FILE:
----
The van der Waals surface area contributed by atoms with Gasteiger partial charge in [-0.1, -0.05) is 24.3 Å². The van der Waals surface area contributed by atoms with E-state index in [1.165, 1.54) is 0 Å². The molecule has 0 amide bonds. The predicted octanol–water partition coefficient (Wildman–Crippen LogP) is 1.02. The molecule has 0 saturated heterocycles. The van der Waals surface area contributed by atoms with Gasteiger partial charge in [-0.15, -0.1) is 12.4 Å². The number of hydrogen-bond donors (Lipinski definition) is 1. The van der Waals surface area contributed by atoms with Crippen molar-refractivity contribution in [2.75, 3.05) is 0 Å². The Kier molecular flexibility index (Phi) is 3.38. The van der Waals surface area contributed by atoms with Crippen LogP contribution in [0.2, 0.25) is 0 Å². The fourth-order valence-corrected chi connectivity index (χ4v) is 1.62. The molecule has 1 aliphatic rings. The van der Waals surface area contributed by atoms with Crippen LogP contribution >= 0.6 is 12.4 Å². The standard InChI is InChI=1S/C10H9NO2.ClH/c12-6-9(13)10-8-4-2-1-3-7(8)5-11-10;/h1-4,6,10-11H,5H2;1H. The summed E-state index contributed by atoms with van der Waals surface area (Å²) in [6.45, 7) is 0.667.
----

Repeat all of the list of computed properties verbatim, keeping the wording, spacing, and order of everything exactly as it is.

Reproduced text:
The van der Waals surface area contributed by atoms with Gasteiger partial charge in [-0.1, -0.05) is 24.3 Å². The van der Waals surface area contributed by atoms with E-state index in [1.165, 1.54) is 0 Å². The molecule has 0 amide bonds. The predicted octanol–water partition coefficient (Wildman–Crippen LogP) is 1.02. The molecule has 0 saturated heterocycles. The van der Waals surface area contributed by atoms with Gasteiger partial charge in [-0.15, -0.1) is 12.4 Å². The number of hydrogen-bond donors (Lipinski definition) is 1. The van der Waals surface area contributed by atoms with Crippen molar-refractivity contribution in [2.75, 3.05) is 0 Å². The Kier molecular flexibility index (Phi) is 3.38. The van der Waals surface area contributed by atoms with Crippen LogP contribution in [0.2, 0.25) is 0 Å². The fourth-order valence-corrected chi connectivity index (χ4v) is 1.62. The molecule has 1 aliphatic rings. The van der Waals surface area contributed by atoms with Crippen LogP contribution >= 0.6 is 12.4 Å². The standard InChI is InChI=1S/C10H9NO2.ClH/c12-6-9(13)10-8-4-2-1-3-7(8)5-11-10;/h1-4,6,10-11H,5H2;1H. The summed E-state index contributed by atoms with van der Waals surface area (Å²) in [6.45, 7) is 0.667.